LAKELAND, Fla. – The Second District Court of Appeal has ordered a new trial in a breach of contract case against Citizens Property Insurance Corporation.
The court found in a March 9 ruling that homeowner Michael Daskalopoulos was deprived of a fair trial after details about his foreclosure proceedings were included in the opening statement of a civil lawsuit about a sinkhole.
Daskalopoulos filed a complaint alleging breach of contract after Citizens Property Insurance denied his claim that his house in Tampa had sustained sinkhole damage that was covered under his insurance policy. But Citizens Property denied the claim in 2012, saying the damage wasn’t because of a sinkhole. The company determined the damage, which included cracking in the driveway floor and walls, was the result of some other excluded clause in the policy.
During trial, the issue of Daskalopoulos’ foreclosure came up when Citizen Property's attorney mentioned that Daskalopoulos stopped paying his mortgage around the same time he made the claim. The issue came up again during cross-examination and when the jury asked a question about whether his current policy was an upgrade from the one he had when he purchased the home in 2006.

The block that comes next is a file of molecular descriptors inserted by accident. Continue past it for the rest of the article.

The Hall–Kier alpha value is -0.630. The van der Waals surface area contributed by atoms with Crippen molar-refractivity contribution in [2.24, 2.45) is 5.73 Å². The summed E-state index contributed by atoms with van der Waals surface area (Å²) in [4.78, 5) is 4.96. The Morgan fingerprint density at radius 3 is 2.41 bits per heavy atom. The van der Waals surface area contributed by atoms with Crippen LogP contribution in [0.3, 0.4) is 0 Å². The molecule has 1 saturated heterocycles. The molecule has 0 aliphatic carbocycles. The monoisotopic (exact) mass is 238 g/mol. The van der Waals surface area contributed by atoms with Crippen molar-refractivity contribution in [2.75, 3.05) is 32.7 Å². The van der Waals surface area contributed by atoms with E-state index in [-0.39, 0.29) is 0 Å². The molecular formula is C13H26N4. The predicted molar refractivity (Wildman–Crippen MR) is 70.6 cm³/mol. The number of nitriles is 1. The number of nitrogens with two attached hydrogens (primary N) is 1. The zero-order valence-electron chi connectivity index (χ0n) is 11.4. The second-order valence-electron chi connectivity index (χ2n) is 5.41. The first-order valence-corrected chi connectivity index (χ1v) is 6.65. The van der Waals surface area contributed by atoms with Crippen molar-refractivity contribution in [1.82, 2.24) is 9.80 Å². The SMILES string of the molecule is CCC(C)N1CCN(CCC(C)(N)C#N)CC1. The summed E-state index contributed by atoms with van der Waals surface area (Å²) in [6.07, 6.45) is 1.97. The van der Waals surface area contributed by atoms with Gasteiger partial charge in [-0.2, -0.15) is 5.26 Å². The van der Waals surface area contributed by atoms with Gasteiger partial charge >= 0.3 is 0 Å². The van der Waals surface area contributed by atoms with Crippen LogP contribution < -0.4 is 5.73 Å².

The court declined to allow the question, but Daskalopoulo’s attorney moved for a mistrial saying, “This is turning into a case about why he filed for foreclosure. It has nothing to do with the sinkhole case.”
The trial court denied the motion and the jury later returned a verdict in favor of Citizens Property, finding there was no damage to the house during the policy period. The jury never reached a verdict on whether the house’s damage resulted from a sinkhole. Daskalopoulos filed a motion for a new trial, arguing that the insertion of his foreclosure was an issue before the jury deprived him of a fair trial.
In its decision to order a retrial, the appeal court noted that Daskalopoulos’ foreclosure had nothing to do with the insurance coverage dispute about whether a sinkhole damaged his home. “The fact that Mr. Daskalopoulos may have been in arrears on his house’s mortgage was no more relevant to this sinkhole dispute than the house’s paint color,” the court said.